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December 21, 2008

December 20, 2008

Developing a Workflow in Photoshop

Filed under: Photoshop Tutorial,Processing Tips — Tags: — Harold Stiver @ 7:00 am

I have been developing a systematic workflow to processing images in Photoshop, and have tried to make sure I make a habit of using the best practices I can. This means things like

  • Starting with Raw files
  • Converting to 16 bit files
  • Doing each adjustment in an adjustment layer
  • Saving a master which includes all layers and adjustments

I have a preliminary summary of this workflow along with some companion tutorials here:

Photoshop Workflow


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December 18, 2008

Point Iroquois Light, Michigan

Filed under: Lighthouse,Michigan — Tags: , — Harold Stiver @ 7:00 am
Point Iroquois Light

Point Iroquois Light

After a trip to Sault Ste Marie, I spent some time on Michigan’s upper peninsula, a place I would like to visit again when I have more time to devote to it.

This lighthouse looked gorgeous in the sun, but a touch of HDR treatment was needed to overcome the harsh light, and get back to the natural look of the scene.

The other problem that needed to be dealt with in processing was the prospective. Due to the vertical nature of the scene their was severe keystoning. If you are interested in the fix for this see Fixing Perspective.

Point Iroquois Light

Point Iroquois Light


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December 16, 2008

Herding Cats

Filed under: Animals,Video — Tags: — Harold Stiver @ 7:00 am

I ran across this amusing video. Have a look.


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December 14, 2008

Photoshop Tutorial – Processing a Backlit Image

Filed under: Photoshop Tutorial — Tags: , , — Harold Stiver @ 7:00 am
Before

Before

After

After

For nature photographers, this might commonly happen with an image of a bird in flight.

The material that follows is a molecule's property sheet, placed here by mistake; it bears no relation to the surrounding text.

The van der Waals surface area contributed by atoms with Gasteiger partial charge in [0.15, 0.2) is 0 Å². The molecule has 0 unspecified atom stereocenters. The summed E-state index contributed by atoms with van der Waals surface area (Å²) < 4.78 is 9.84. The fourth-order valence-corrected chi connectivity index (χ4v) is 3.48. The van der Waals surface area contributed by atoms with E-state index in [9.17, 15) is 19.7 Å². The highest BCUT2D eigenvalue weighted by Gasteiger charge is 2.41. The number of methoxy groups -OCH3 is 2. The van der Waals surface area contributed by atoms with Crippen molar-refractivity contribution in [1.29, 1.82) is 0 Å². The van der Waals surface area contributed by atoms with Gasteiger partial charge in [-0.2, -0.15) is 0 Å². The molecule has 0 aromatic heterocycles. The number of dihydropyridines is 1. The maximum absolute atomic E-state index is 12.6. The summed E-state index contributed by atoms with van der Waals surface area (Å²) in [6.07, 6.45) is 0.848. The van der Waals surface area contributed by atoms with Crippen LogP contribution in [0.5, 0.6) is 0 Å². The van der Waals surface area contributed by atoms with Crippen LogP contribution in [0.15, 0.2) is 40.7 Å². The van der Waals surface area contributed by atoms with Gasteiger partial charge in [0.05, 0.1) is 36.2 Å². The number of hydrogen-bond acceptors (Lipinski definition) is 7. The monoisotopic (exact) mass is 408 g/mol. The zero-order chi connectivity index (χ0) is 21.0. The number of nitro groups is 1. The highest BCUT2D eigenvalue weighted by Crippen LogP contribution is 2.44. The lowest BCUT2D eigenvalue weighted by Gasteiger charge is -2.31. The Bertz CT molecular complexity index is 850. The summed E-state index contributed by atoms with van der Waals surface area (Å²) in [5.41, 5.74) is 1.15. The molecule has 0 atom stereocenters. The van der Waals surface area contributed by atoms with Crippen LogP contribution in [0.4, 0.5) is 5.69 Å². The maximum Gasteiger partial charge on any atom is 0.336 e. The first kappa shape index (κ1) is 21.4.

I like this image of a Rough-legged Hawk but the bird, especially the whites, look too dark, and the background seems a bit washed out. I could try the Levels command or Shadow/Highlight but they may not provide the fine control we would like. Lets try something else.

If you worked through the Photoshop Tutorial – Understanding Curves, you will have a good basic knowledge of how this function works, and this is what we will use.

First lets create an additional layer {Layer-Duplicate Layer}

Then lets select the bird only. We could use the Polygonal Lasso to make a gross selection, then use the Magic Wand set on subtract, to fine tune it. Once you have it selected nicely, Deselect it. We come back to it later.

Subject selected

Subject selected

With the copy layer selected, lets open the curves menu {Ctrl-m or Image-Adjust-Curves} Take the Eyedrop tool and, while holding down the control key, click on a light portion of the underwing. You will see a dot appear on the curves line representing that exposure value. Now grab that dot with your mouse held down and drag it it up and left away from the line until the subject is lightened as you would like it. (Make sure preview is checked). See below.

Curves menu

Curves menu

You’ll see the background is even lighter. You can leave it if you wish, or darken and saturate it. To do the later, Reselect your previous selection { Select-Reselect or Shift-Ctrl-D}. Inverse the Selection {Select-Inverse or Shift-Ctrl-I} and hit delete to get the original background. Flatten your Image {Layers-Flatten Image}.

With the background still selected,  open your Hue/Saturation menu to deal with the sky. {Ctrl-U or Image-Adjustments-Hue/Saturation}. Slide the Saturation lever to the right till you are happy with it. You can also slide the Lightness level to the right to darken it.

When you are happy with the level, click OK, Deselect, and sharpen to suit.If you want a good method to Selectively Sharpen, tune in to our next Photoshop Tutorial.

After

After

This tutorial is a part of the Photoshop Workflow Series